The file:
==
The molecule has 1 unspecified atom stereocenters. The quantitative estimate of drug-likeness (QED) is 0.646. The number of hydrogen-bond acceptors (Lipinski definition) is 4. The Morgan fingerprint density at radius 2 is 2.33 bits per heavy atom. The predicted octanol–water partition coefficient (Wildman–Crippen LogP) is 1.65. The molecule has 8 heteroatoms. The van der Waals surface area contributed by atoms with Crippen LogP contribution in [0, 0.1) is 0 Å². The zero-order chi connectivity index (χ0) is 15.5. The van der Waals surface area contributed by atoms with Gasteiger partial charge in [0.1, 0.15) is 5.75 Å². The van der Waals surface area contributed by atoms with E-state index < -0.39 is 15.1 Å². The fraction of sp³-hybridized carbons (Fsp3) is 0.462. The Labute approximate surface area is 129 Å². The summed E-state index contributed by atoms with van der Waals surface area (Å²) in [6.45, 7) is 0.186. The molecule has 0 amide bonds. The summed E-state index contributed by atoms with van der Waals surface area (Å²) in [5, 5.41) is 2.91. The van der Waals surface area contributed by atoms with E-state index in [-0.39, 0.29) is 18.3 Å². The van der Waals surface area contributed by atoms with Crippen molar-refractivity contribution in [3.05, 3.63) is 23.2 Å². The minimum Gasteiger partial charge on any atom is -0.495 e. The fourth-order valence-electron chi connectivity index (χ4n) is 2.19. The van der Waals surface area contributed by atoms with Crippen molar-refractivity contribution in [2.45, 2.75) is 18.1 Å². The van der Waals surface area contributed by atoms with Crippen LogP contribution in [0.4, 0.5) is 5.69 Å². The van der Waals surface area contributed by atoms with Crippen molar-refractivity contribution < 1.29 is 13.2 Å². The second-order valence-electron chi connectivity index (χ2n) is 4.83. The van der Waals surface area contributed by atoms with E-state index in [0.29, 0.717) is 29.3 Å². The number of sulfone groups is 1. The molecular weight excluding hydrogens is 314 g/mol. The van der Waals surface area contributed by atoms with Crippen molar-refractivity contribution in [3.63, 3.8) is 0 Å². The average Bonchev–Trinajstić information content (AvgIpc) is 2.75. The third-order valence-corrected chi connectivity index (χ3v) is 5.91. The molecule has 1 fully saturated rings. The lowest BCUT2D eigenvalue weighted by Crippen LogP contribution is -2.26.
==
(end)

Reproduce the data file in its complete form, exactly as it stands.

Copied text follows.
The molecule has 1 unspecified atom stereocenters. The quantitative estimate of drug-likeness (QED) is 0.646. The number of hydrogen-bond acceptors (Lipinski definition) is 4. The Morgan fingerprint density at radius 2 is 2.33 bits per heavy atom. The predicted octanol–water partition coefficient (Wildman–Crippen LogP) is 1.65. The molecule has 8 heteroatoms. The van der Waals surface area contributed by atoms with Crippen LogP contribution in [0, 0.1) is 0 Å². The zero-order chi connectivity index (χ0) is 15.5. The van der Waals surface area contributed by atoms with Gasteiger partial charge in [0.1, 0.15) is 5.75 Å². The van der Waals surface area contributed by atoms with E-state index < -0.39 is 15.1 Å². The fraction of sp³-hybridized carbons (Fsp3) is 0.462. The Labute approximate surface area is 129 Å². The summed E-state index contributed by atoms with van der Waals surface area (Å²) in [6.45, 7) is 0.186. The molecule has 0 amide bonds. The summed E-state index contributed by atoms with van der Waals surface area (Å²) in [5, 5.41) is 2.91. The van der Waals surface area contributed by atoms with E-state index in [-0.39, 0.29) is 18.3 Å². The van der Waals surface area contributed by atoms with Crippen molar-refractivity contribution in [3.05, 3.63) is 23.2 Å². The minimum Gasteiger partial charge on any atom is -0.495 e. The fourth-order valence-electron chi connectivity index (χ4n) is 2.19. The van der Waals surface area contributed by atoms with Crippen molar-refractivity contribution in [2.45, 2.75) is 18.1 Å². The van der Waals surface area contributed by atoms with Crippen LogP contribution in [0.4, 0.5) is 5.69 Å². The van der Waals surface area contributed by atoms with Crippen molar-refractivity contribution < 1.29 is 13.2 Å². The second-order valence-electron chi connectivity index (χ2n) is 4.83. The van der Waals surface area contributed by atoms with E-state index in [0.29, 0.717) is 29.3 Å². The number of sulfone groups is 1. The molecular weight excluding hydrogens is 314 g/mol. The van der Waals surface area contributed by atoms with Crippen molar-refractivity contribution in [3.63, 3.8) is 0 Å². The average Bonchev–Trinajstić information content (AvgIpc) is 2.75. The third-order valence-corrected chi connectivity index (χ3v) is 5.91. The molecule has 1 fully saturated rings. The lowest BCUT2D eigenvalue weighted by Crippen LogP contribution is -2.26.